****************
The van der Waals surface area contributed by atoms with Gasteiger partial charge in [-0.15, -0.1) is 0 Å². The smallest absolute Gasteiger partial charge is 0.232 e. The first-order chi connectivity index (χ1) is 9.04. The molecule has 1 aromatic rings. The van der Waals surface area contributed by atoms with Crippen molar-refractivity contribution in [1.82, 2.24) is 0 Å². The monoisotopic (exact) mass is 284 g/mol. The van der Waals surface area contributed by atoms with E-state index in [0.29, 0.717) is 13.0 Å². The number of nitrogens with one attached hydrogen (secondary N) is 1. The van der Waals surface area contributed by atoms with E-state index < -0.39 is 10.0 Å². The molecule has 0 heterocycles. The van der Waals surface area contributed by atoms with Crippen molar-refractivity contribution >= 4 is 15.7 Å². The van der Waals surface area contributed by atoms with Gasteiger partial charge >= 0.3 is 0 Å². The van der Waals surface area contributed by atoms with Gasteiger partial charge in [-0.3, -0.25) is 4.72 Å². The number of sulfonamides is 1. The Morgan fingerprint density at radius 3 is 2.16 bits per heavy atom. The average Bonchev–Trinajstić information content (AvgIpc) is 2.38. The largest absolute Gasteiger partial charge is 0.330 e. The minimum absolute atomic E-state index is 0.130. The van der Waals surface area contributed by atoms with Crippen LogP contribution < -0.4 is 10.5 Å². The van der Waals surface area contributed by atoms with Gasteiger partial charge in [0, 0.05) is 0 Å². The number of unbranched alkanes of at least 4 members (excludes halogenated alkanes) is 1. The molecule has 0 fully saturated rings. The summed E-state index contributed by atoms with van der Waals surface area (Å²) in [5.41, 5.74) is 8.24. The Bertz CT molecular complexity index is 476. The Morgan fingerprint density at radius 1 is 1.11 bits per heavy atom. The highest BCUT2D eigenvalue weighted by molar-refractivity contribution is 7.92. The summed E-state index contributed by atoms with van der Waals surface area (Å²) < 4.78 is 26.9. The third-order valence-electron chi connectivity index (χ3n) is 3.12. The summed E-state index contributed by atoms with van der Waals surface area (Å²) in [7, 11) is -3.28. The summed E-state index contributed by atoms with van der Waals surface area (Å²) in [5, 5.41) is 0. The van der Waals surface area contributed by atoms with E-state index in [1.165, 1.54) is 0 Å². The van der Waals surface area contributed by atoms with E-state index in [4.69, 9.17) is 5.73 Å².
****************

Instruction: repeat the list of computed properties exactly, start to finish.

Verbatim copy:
The van der Waals surface area contributed by atoms with Gasteiger partial charge in [-0.15, -0.1) is 0 Å². The smallest absolute Gasteiger partial charge is 0.232 e. The first-order chi connectivity index (χ1) is 9.04. The molecule has 1 aromatic rings. The van der Waals surface area contributed by atoms with Crippen molar-refractivity contribution in [1.82, 2.24) is 0 Å². The monoisotopic (exact) mass is 284 g/mol. The van der Waals surface area contributed by atoms with E-state index in [0.29, 0.717) is 13.0 Å². The number of nitrogens with one attached hydrogen (secondary N) is 1. The van der Waals surface area contributed by atoms with E-state index < -0.39 is 10.0 Å². The molecule has 0 heterocycles. The van der Waals surface area contributed by atoms with Crippen molar-refractivity contribution >= 4 is 15.7 Å². The van der Waals surface area contributed by atoms with Gasteiger partial charge >= 0.3 is 0 Å². The van der Waals surface area contributed by atoms with Gasteiger partial charge in [-0.3, -0.25) is 4.72 Å². The number of sulfonamides is 1. The Morgan fingerprint density at radius 3 is 2.16 bits per heavy atom. The average Bonchev–Trinajstić information content (AvgIpc) is 2.38. The largest absolute Gasteiger partial charge is 0.330 e. The minimum absolute atomic E-state index is 0.130. The van der Waals surface area contributed by atoms with Crippen LogP contribution < -0.4 is 10.5 Å². The van der Waals surface area contributed by atoms with Gasteiger partial charge in [0, 0.05) is 0 Å². The number of unbranched alkanes of at least 4 members (excludes halogenated alkanes) is 1. The molecule has 0 fully saturated rings. The summed E-state index contributed by atoms with van der Waals surface area (Å²) in [5.41, 5.74) is 8.24. The Bertz CT molecular complexity index is 476. The Morgan fingerprint density at radius 1 is 1.11 bits per heavy atom. The highest BCUT2D eigenvalue weighted by molar-refractivity contribution is 7.92. The summed E-state index contributed by atoms with van der Waals surface area (Å²) < 4.78 is 26.9. The third-order valence-electron chi connectivity index (χ3n) is 3.12. The summed E-state index contributed by atoms with van der Waals surface area (Å²) in [7, 11) is -3.28. The summed E-state index contributed by atoms with van der Waals surface area (Å²) in [5, 5.41) is 0. The van der Waals surface area contributed by atoms with E-state index in [1.165, 1.54) is 0 Å². The van der Waals surface area contributed by atoms with E-state index in [4.69, 9.17) is 5.73 Å².